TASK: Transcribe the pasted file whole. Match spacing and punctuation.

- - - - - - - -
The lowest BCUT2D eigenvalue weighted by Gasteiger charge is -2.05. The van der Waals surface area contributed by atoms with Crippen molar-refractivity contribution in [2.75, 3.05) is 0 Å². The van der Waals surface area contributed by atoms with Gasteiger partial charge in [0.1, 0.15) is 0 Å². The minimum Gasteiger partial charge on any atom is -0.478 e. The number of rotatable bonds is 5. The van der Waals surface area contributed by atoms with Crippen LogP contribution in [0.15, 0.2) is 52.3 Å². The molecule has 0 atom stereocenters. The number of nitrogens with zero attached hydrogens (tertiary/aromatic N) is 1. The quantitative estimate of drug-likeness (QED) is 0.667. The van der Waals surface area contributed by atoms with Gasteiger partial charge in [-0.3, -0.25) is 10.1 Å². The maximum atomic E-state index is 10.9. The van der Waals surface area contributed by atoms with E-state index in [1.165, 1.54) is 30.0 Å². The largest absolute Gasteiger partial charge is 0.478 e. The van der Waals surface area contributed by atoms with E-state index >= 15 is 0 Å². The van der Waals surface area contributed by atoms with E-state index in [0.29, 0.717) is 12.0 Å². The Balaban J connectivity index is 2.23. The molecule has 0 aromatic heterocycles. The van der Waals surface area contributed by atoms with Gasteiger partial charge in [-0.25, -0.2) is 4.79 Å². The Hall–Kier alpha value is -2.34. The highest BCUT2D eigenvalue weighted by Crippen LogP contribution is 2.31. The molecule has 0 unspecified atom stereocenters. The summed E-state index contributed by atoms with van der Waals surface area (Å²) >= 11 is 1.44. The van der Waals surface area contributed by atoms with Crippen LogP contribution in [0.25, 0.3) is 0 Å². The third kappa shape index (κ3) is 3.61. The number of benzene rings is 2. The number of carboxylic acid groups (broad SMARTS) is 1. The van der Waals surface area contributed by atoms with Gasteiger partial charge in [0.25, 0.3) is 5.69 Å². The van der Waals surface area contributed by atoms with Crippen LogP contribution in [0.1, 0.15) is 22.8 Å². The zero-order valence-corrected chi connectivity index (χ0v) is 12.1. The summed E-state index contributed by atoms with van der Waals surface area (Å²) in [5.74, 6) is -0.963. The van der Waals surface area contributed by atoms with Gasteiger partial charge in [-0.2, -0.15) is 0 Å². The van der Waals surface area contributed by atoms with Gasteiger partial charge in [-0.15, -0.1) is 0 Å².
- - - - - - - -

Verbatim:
The lowest BCUT2D eigenvalue weighted by Gasteiger charge is -2.05. The van der Waals surface area contributed by atoms with Crippen molar-refractivity contribution in [2.75, 3.05) is 0 Å². The van der Waals surface area contributed by atoms with Gasteiger partial charge in [0.1, 0.15) is 0 Å². The minimum Gasteiger partial charge on any atom is -0.478 e. The number of rotatable bonds is 5. The van der Waals surface area contributed by atoms with Crippen LogP contribution in [0.15, 0.2) is 52.3 Å². The molecule has 0 atom stereocenters. The number of nitrogens with zero attached hydrogens (tertiary/aromatic N) is 1. The quantitative estimate of drug-likeness (QED) is 0.667. The van der Waals surface area contributed by atoms with Gasteiger partial charge in [-0.3, -0.25) is 10.1 Å². The maximum atomic E-state index is 10.9. The van der Waals surface area contributed by atoms with E-state index in [1.165, 1.54) is 30.0 Å². The largest absolute Gasteiger partial charge is 0.478 e. The van der Waals surface area contributed by atoms with E-state index >= 15 is 0 Å². The van der Waals surface area contributed by atoms with E-state index in [0.29, 0.717) is 12.0 Å². The Balaban J connectivity index is 2.23. The molecule has 0 aromatic heterocycles. The van der Waals surface area contributed by atoms with Gasteiger partial charge in [-0.25, -0.2) is 4.79 Å². The Hall–Kier alpha value is -2.34. The highest BCUT2D eigenvalue weighted by Crippen LogP contribution is 2.31. The molecule has 0 unspecified atom stereocenters. The summed E-state index contributed by atoms with van der Waals surface area (Å²) >= 11 is 1.44. The van der Waals surface area contributed by atoms with Crippen LogP contribution in [0.25, 0.3) is 0 Å². The third kappa shape index (κ3) is 3.61. The number of benzene rings is 2. The number of carboxylic acid groups (broad SMARTS) is 1. The van der Waals surface area contributed by atoms with Gasteiger partial charge in [0.25, 0.3) is 5.69 Å². The van der Waals surface area contributed by atoms with Crippen LogP contribution in [0.1, 0.15) is 22.8 Å². The zero-order valence-corrected chi connectivity index (χ0v) is 12.1. The summed E-state index contributed by atoms with van der Waals surface area (Å²) in [5.74, 6) is -0.963. The van der Waals surface area contributed by atoms with Gasteiger partial charge in [-0.2, -0.15) is 0 Å². The van der Waals surface area contributed by atoms with Gasteiger partial charge in [-0.15, -0.1) is 0 Å².